Today Lombardy reported 1.161 new cases out of a total 13.500 new tests.
The data is certainly positive, despite still being over a thousand , assuming the new cases/tests ratio really tells us the truth.
Such numbers are also combined with a significant drop in ICU admissions and overall hospitalizations. Deaths are back to 161, fewer than yesterday but still in line with prior days. Milan Province again deserves the spotlight but in a negative way (with today’s 480 new cases it reached the 17.000 milestone since the beginning of the epidemics).
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Milan city is slightly better on a proportional basis (+161 new positive tests).
Anyway, we know that many tests have been carried out nurses homes in the area and we also know that the majority of these individuals are asymptomatic.
Piemonte is also back on the rise but the other northern regions’ paths are more encouraging. Center Italy is overall below the average increase rate experienced in the whole Country, that with 3.370 new cases out of a total of 63.000 tests goes back up to 1.8%.
Let’s say it clearly. If you are fed up with the jumps in the number of new cases and tests, just focus on the trend of hospitalizations and ICU admissions, on both the charts and the projections by region.
It is definitely the most reliable sign of a declining epidemic even more than actual deaths (437 today) that are – keep in mind – just the expression of the mid-long term consequences of the contagion, thus just a snapshot of a scenario that has meanwhile strongly improved.
Instead, if you like competition, the “traffic lights table” will allow you to make useful comparisons among regions, as I make adjustments to the color charts, according to my expectations of the final stage of the contagion. Therefore keeping the greener shades is not easy at all, even for the most best performing regions (southern Italy and the islands).
If you really want to brag about your region, the most original way to do it is to show your projection through that green bell-shaped curve representing how thorough the approach is in monitoring self-isolating patients at home. If you still have the peak today, it means you might still need to wait a little while or, better, you may want to ring the bell to the authorities of your area and push them to make sure their numbers match the reality.
Dr. Paolo Spada
Link to my Facebook page
The Projections the result of the predictive algorithm, estimate the future trend of the infection.
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He is a vascular surgeon at the Humanitas Institute in Milan: this article, also published on his Facebook profile, is a daily update regarding the trend of COVID-19 in Italy based on official data published after 6 pm by the Ministry of Health.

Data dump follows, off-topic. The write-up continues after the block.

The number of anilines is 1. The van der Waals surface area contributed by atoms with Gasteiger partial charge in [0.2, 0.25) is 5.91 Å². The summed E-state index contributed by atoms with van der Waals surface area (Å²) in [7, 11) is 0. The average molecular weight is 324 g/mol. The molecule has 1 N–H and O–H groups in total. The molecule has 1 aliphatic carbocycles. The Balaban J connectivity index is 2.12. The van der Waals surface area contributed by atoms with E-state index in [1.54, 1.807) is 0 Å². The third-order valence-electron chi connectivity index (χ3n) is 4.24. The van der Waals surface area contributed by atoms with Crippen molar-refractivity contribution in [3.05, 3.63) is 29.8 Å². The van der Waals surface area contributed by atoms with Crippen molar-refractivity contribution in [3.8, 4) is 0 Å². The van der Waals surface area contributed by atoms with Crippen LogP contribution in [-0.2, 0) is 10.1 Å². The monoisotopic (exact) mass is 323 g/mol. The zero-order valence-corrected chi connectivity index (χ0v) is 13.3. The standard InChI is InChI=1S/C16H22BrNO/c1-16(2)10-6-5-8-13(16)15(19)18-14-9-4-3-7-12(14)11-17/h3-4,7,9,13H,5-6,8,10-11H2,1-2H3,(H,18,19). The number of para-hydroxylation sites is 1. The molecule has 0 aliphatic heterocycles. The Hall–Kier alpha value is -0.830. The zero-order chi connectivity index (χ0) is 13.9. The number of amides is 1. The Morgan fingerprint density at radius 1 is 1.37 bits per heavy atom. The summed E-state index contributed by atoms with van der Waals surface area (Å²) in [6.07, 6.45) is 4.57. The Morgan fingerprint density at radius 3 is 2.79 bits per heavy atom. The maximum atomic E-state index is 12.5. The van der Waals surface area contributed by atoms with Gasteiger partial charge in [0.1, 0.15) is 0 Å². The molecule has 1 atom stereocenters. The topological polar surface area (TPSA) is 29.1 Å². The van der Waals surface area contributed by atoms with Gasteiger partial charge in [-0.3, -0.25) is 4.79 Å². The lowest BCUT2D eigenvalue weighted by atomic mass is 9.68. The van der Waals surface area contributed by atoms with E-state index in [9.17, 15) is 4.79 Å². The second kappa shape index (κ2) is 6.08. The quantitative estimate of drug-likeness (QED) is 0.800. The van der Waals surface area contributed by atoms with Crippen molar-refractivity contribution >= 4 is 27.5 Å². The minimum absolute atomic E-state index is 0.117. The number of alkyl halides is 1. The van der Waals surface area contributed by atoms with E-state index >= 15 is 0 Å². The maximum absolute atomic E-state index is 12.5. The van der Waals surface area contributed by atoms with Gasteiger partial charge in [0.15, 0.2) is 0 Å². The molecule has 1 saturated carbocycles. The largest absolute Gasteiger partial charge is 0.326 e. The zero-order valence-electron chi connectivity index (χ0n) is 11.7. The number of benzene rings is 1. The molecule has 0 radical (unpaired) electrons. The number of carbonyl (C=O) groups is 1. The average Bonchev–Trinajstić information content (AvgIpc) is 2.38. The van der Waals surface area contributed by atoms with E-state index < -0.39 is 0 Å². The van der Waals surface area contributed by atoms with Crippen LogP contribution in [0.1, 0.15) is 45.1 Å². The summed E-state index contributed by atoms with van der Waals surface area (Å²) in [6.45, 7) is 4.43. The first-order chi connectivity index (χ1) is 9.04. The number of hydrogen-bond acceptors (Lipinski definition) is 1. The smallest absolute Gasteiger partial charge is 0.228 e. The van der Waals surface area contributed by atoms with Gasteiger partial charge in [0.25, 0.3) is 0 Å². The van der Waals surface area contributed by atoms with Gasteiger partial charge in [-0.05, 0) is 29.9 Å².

The reports I publish here are based on official information. I am a doctor, and I report the numbers that the Ministry of Health issues every evening after 6pm. My job was to automate a system of graphs that show the same data over time, and divided by areas, a few minutes later the dissemination of raw data. It is a useful job, first for me, to understand the progress of the epidemic, but that many websites, and newspapers, do better than me, with interactive and much more complete graphics (as well as all over the world, not Italy only). What I add, taking advantage of some years of experience in the development of algorithms applied to medicine, is a series of projections, that is, attempts to predict the epidemic in the following weeks. It is not a question of wanting to see in the crystal ball, but only of getting an idea of the possible scenario, which day by day you can glimpse on the basis of the real data available. The algorithms were initially designed on the basis of the data of the experience of the epidemic in China, the only available benchmark, against which our numbers, which can be almost superimposed in the first few weeks, vary significantly over the course of days. The projections therefore change, as data is acquired, and are also subject to “assumptions” which presuppose a certain degree of arbitrariness. Among the various hypotheses, I try to represent the “minimum” scenario, that is, the one that will probably happen even in the best of cases, or for good that the contagion goes from here on. Compared to this “little but safe” (which however is never safe) I prefer to contemplate more severe scenarios only if supported by further evidence. Finally, it should be added that the same official data are often incomplete, discontinuous, and discordant in the method of collection between one area and another in the country. An example is that of the number of infections, widely and variously underestimated, but it is not the only one, unfortunately. Although with many limitations, and lacking in the representation of the spread spread in the asymptomatic or paucisymptomatic population, these reports still provide a reading of the health burden, the effort required of hospitals, intensive care, and the number of deaths. The emergency is here, and this remains my focus, with the sole purpose of being somehow useful, and in absolute good faith. I therefore distrust anyone from the improper use, or in any case not previously authorized, of the images and comments. The content of these posts is the result of an initiative carried out in a personal capacity, in no way related to my professional activities and the institutions to which I belong. On the other hand, I have an obligation to mention, with pride, the commitment and the high social and human profile shown by doctors, nurses, and by all the staff and management of Humanitas Research Hospital in coping, at the forefront of this dramatic emergency.